Light scattering methods for particle size analysis include dynamic light scattering or DLS, which is a bulk measurement technique, and nanoparticle tracking analysis or NTA, which tracks individual particles as they move due to Brownian motion in the suspending fluid. These are each described below.
Dynamic light scattering (DLS) is a technique that measures large populations of particles (it is not a single particle-by-particle technique). A laser is used to illuminate the fluid sample in which the particles are suspended, and the laser light scatters off the particles. Because the light from a laser is coherent, the scattered light from different particles interferes and creates a projected pattern of light and dark regions (called a speckle pattern). Photodetectors off to the side of the laser axis are used to catch and monitor the time dependence of this speckle pattern, where software generates from these data the scattered light auto-correlation function. By analyzing the time dependence of the auto-correlation function, in particular the time dependence of the decay in the correlation of light, the size of the particles can be inferred using the physics of Brownian motion.
The mathematics behind this analysis is complicated, and many assumptions are made to arrive at the final result, which is ### monodisperse is the size of those, and otherwise gives a qualitative description of the range of particle sizes ; no quantitative concentration information can be obtained from DLS. ### poldispersity index PDI less than 0.2 ### This method works for particles down to very small diameters (a few nm), up to maybe 1 μm or so. ### move to front -> DLS works best if the sample is monodisperse, meaning there is only one size of particle in the sample; it works much less well if the sample is a mixture of different particle diameters. Part of the problem is that larger particles scatter much more light than small particles; the amount of scattered light scales as the sixth power of the diameter, D6, so a particle with twice the diameter scatters 64 times as much light, and thus dominates in the analysis of the sample. DLS also works best if the sample has a low particle concentration, so the laser only scatters on average once off a particle before reaching a detector.
DLS requires little sample preparation, and the instrument is a benchtop tool. However, interpreting what the measurement reveals about the sample is fraught with uncertainty, and can be very misleading. As often little is known a priori about the actual distribution of particle sizes in the sample, using DLS with no orthogonal method is highly risky.
Read here to see how DLS compares to Spectradyne's MRPS technology.
This application note will tell you about false peaks in DLS measurements.
A laser speckle pattern.
Nanoparticle tracking analysis (NTA) is very similar to dynamic light scattering or DLS; it is essentially its single-particle cousin. A special sample holder is filled with the fluid sample in which the particles are suspended, and a laser illuminates the sample at grazing incidence. The light scattered off the particles is collected by a microscope objective and projected onto a imaging electronics such as a CCD. Each particle forms an image on the CCD, and the motion of each particle is tracked as a function of time. The random Brownian motion is extracted from a time series of images, and from the physics of Brownian motion, the diameter of the particle (known as the hydrodynamic diameter) can be calculated, if the viscosity of the sample is known.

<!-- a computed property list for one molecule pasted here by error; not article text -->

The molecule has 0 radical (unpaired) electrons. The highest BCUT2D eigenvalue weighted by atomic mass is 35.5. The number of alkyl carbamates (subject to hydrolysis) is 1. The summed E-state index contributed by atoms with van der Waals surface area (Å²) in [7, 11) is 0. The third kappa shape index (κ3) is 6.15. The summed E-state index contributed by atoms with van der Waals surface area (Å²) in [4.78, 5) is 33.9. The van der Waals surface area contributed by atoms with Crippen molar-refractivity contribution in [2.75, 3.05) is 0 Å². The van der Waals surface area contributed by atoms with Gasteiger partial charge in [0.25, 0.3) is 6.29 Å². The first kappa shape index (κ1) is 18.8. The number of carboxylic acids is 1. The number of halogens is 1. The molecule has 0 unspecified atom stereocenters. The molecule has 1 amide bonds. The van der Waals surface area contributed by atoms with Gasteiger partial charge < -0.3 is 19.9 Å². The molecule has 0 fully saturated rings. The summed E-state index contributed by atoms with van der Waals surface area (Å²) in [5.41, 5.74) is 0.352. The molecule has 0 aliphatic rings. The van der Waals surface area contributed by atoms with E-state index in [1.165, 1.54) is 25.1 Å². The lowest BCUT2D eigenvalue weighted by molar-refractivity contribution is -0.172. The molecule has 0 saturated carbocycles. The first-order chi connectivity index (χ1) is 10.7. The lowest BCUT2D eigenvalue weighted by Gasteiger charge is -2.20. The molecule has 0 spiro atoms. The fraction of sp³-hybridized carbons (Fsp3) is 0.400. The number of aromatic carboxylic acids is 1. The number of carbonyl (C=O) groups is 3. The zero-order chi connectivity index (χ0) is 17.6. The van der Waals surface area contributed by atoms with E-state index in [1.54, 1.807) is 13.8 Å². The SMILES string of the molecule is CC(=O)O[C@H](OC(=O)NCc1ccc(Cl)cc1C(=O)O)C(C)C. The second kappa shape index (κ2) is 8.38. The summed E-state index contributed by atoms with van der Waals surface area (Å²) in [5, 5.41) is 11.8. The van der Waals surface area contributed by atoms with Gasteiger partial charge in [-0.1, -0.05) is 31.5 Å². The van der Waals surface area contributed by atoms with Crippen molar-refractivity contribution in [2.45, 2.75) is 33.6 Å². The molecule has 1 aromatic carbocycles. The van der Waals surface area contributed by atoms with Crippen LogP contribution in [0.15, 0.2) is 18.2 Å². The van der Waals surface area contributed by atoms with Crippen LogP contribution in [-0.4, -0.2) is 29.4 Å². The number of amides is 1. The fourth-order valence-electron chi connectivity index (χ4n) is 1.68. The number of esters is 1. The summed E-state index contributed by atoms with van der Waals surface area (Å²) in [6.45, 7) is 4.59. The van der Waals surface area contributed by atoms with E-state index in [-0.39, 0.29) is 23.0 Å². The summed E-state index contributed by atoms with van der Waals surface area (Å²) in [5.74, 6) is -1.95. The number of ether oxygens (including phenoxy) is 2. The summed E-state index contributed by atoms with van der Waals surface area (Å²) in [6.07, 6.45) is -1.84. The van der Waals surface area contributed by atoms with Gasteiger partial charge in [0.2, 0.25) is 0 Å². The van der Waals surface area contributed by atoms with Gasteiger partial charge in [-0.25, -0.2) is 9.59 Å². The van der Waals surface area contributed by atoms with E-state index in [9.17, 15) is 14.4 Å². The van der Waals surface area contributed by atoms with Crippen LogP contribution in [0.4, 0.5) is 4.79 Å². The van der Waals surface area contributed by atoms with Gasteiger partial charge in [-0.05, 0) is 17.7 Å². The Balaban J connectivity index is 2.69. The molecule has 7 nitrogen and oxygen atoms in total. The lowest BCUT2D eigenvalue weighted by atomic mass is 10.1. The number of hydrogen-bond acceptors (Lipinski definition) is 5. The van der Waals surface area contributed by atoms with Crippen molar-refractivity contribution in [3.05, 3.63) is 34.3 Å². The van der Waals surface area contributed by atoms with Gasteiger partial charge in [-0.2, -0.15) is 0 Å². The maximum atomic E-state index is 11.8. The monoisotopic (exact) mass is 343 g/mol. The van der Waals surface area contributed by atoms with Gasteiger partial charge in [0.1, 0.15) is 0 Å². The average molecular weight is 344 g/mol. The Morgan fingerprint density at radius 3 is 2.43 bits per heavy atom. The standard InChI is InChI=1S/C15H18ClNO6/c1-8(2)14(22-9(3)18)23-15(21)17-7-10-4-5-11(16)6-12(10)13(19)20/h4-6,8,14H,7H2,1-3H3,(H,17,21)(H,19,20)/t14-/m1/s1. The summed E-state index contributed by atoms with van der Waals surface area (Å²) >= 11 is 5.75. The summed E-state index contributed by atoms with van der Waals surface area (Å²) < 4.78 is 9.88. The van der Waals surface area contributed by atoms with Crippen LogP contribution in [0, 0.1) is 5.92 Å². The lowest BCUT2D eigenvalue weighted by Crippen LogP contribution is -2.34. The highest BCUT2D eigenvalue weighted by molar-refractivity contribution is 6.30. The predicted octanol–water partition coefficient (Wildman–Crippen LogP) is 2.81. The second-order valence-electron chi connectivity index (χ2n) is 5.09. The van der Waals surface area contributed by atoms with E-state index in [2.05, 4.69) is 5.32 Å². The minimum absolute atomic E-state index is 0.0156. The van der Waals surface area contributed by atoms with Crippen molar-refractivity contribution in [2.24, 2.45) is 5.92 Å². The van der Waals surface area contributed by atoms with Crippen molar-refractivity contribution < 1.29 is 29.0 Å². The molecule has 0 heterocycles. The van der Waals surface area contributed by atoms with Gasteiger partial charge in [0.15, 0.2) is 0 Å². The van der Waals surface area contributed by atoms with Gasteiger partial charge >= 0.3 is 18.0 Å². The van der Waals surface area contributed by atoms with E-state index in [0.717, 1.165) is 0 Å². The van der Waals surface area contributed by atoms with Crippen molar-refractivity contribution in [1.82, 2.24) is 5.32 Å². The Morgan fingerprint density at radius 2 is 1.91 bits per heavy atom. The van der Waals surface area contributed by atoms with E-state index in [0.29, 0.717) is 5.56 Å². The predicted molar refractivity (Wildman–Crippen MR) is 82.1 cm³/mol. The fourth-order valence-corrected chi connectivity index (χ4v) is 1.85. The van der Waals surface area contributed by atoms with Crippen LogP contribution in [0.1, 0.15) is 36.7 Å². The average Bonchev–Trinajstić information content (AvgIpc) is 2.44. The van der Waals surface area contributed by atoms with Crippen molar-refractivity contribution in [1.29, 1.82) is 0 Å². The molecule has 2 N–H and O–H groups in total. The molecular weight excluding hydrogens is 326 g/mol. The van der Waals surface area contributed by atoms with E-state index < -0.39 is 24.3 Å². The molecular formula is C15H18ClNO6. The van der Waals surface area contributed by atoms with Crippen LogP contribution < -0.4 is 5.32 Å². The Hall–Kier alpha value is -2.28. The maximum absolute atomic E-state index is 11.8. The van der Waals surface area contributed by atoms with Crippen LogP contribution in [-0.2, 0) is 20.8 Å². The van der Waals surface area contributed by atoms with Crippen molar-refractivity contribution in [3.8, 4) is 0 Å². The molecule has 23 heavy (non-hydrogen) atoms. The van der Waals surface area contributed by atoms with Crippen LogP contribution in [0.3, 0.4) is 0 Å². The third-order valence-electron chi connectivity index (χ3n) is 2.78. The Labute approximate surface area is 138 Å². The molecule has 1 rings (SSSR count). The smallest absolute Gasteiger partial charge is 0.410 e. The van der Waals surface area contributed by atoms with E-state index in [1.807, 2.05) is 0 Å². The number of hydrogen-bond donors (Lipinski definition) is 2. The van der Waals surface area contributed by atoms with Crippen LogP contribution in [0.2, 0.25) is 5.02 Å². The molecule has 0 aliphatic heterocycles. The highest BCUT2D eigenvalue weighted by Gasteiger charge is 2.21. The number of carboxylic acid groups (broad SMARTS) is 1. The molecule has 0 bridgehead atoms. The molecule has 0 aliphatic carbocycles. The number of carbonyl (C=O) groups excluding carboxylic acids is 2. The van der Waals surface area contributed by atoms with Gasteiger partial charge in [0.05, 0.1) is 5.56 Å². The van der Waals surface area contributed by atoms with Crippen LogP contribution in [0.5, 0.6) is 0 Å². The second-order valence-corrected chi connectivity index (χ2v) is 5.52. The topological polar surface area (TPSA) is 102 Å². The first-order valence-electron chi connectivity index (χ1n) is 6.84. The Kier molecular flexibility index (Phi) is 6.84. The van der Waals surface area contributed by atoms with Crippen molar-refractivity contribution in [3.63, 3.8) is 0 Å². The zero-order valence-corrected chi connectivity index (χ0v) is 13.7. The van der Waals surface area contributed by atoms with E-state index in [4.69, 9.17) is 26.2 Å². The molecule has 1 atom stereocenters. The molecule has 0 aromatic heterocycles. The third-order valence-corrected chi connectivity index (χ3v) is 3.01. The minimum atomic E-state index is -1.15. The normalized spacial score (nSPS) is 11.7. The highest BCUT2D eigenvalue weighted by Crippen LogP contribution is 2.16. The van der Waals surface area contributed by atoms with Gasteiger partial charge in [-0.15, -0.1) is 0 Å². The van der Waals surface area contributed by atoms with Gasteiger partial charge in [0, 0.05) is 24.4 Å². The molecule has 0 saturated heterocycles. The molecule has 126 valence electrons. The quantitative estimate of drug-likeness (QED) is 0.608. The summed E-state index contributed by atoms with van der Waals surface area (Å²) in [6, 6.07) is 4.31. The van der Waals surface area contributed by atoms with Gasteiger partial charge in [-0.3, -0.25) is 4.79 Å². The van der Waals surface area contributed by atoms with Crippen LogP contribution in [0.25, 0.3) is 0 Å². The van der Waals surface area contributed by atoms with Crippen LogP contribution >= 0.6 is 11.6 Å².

The method is simple and requires little sample preparation. This works well for particles in the size range of roughly 100 nm up to 1 μm (1000 nm); particles smaller than about 100 nm in diameter scatter significantly less light (the amount of scattered light scales as the diameter D to the sixth power), so smaller particles tend not to be detected, and particles larger than about 1 μm don't move enough (their Brownian motion is too small) for their diameters to be extracted from the images. A single sample will yield a limited amount of information, as only a few hundred particles at most can be monitored at the same time; several sequential measurements are needed to get enough statistics to reliably report the particle concentration versus particle size. The sample holders are non-disposable and must be cleaned after each use to prevent sample cross-contamination.
The NTA method suffers from a curious problem known colloquially as the false peak problem. As the particle sensitivity to small particles falls as the sixth power of the diameter, the NTA will report a distribution that cuts off below a certain diameter, creating a false peak in the distribution. Using an orthogonal method can reveal this false peak, and is highly recommended for measurements where knowing the actual size distribution is important.
Read more about nanoparticle tracking analysis.
Diagram of the measurement setup for NTA.
We discuss the nCS1 technology and present detailed measurement results.